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DIYnewbie 05-26-2007 01:04 PM

Electricity cable on outside wall - how safe?
Hello everyone,

We just bought a 1920s house and noticed that our house has got the electricity cable attached onto the outside wall, right underneath the guttering. Neighbouring houses have the cable attached higher up, on chimneys. We looked at it and thought it looked a bit dangerous, but maybe someone with more knowledge can put our minds at ease...???

Many thanks!

glennjanie 05-26-2007 01:19 PM

Welcome DIYNewbie:
Your service connection appearnatly has worked for however long electricity has been available. However, it scares me to look at it. Electrical codes have since been proliferated and we now have a National Electrical Code.
A few of the things about an entrance cable are:
1. If it crosses a street or highway it must be 18 feet off the ground.
2. If it crosses a driveway on your lot it must be 14' off the ground.
3. It should be sufficiently anchored to the building (lookin good on that one)
4. It should enter a weatherhead and conduit running to a meter base.
5. The conduit should continue after the meter base to the electrical panel inside.
Your local electric company will be happy to work with you, or an electrician with a license can remedy the situation for you. You will probably feel much better if you have the whole house rewired and updated.

DIYnewbie 05-26-2007 01:25 PM

Thanks so much for your quick reply.
Do you have any idea what it costs to get the electricity on a house rewired totally?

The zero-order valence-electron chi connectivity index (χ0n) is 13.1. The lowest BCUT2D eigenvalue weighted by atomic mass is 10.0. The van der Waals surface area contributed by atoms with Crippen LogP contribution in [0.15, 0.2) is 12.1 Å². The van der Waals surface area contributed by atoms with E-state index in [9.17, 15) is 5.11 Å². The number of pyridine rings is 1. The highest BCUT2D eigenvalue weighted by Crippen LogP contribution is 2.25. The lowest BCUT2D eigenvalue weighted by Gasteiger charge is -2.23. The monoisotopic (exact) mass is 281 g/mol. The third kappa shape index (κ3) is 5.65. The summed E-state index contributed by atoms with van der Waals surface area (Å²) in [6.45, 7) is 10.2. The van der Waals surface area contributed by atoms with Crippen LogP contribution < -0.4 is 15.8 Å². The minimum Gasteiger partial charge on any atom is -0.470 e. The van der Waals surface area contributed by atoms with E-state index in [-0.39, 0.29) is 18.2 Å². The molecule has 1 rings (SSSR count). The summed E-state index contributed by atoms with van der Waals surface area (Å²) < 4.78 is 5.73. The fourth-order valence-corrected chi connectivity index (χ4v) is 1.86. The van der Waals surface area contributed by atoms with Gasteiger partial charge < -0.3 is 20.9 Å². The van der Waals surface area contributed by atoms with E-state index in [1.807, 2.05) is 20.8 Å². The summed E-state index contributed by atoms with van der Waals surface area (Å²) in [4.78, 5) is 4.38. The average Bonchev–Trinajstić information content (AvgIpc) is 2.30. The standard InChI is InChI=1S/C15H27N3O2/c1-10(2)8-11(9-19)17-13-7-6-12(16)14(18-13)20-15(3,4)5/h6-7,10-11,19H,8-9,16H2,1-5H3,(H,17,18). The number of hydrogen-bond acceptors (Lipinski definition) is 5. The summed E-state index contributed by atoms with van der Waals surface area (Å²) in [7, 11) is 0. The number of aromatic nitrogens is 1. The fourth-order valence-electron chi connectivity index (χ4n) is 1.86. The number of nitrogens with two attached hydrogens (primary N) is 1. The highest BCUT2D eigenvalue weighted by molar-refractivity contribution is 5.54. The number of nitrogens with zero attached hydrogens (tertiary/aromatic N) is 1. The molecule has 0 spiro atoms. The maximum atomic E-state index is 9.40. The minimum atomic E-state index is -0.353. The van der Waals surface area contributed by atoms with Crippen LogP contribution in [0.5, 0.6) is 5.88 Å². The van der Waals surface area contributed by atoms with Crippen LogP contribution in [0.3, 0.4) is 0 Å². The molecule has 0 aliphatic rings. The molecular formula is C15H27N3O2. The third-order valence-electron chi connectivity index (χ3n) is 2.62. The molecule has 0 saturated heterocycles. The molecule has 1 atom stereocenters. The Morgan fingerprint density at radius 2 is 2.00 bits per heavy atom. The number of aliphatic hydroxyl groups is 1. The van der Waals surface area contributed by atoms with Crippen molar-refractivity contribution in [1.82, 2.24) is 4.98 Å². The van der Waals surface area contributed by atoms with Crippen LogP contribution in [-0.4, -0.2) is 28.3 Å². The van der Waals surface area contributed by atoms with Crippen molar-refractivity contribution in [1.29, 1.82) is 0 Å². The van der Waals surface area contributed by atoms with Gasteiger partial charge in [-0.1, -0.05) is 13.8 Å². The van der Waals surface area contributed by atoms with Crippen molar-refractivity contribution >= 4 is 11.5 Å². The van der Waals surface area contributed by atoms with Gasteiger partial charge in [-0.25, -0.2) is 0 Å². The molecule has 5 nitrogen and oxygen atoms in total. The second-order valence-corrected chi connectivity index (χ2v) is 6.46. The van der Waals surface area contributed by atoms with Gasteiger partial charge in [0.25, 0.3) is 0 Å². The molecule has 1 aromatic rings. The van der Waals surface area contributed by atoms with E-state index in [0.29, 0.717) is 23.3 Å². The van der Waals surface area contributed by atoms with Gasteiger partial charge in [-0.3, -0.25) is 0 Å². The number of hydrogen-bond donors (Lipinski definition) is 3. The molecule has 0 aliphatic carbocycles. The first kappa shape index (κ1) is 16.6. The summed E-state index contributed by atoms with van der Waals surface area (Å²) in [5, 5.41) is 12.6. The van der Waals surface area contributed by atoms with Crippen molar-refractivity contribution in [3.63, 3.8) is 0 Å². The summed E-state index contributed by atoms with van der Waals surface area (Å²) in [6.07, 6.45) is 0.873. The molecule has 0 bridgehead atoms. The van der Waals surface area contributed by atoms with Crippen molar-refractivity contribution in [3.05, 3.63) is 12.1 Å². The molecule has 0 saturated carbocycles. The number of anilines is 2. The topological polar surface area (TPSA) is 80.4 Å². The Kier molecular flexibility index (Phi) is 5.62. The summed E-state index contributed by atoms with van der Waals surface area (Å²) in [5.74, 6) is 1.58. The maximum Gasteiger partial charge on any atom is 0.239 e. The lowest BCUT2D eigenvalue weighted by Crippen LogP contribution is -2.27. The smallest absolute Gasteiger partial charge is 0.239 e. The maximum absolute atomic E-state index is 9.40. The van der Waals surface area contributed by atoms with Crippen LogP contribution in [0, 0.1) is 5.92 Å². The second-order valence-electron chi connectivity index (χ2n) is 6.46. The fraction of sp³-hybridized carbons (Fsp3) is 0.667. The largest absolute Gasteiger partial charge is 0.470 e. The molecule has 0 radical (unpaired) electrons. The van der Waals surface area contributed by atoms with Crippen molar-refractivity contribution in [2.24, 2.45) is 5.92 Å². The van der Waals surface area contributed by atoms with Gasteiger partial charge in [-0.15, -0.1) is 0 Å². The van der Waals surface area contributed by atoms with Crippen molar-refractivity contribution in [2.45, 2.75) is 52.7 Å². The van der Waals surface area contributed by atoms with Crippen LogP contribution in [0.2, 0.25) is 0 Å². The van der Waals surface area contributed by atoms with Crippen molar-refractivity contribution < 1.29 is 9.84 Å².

And if electric cables should be up to a certain standard, would that be something for me to pay for or should that be paid for by the electricity company whose main electricity pole it is?


speedy petey 05-26-2007 01:33 PM

First off, is this the main entrance coming in off the road? There are only two wires so this would only be a 120v service. If this is so then the whole thing is outdated and you should seriously consider a service upgrade.

That entrance looks like a sub-feed to a garage or something. It is directly entering the structure. If it were a main there would be a meter somewhere.

To address a few of Glenn's points. This is from the NEC. Local codes may supersede:

1) Public streets, roadways, and areas subject to truck traffic: 18'
2) Residential driveways, etc: 12'
These two dimensions are set by the height of the point of attachment and the point of connection to the utility pole.

4&5) Conduit is not mandatory. Service cable is permitted from weatherhead to meter pan and from meter pan to panel.

I'm not sure how it can be determined from the one picture that the whole house should be re-wired.

How about giving us a bit more detail about this installation. Better pics would be a help.

DIYnewbie 05-26-2007 01:48 PM

Here are some extra pictures:

1. Cable from pole to house
2.The electric cable is entering the house on the left side - bedrooms are on that side.
3. street with poles

We are located in Scotland, so as Glenn said, not sure if te national Code is the same overhere (but should be similar I think). Also, we haven't got the keys yet, so these are all the pictures I have at he moment.


speedy petey 05-26-2007 01:56 PM

Oooooh. That makes a huge difference.
I do not know the codes at all for over there so I will refrain from any further advice. Your setup may be perfectly typical. I have no idea.

Sorry about that. I thought Aberdeen was in Texas.

glennjanie 05-26-2007 08:35 PM

Thanks Petey, I made the same mistake until I read their introduction thread.
I have to admit, it has been a few years since I have had to use the NEC, so I am a bit fuzzy on it. The conduit deal must have been in a local code; I never considered running entrance cable any other way. Egg on my face; thanks for the help.

speedy petey 05-27-2007 08:54 AM

NO, no egg. I just wanted to make sure we were on a level field.
It happens quite often when folks are used to a certain local code that they are unaware that it is not a national standard.

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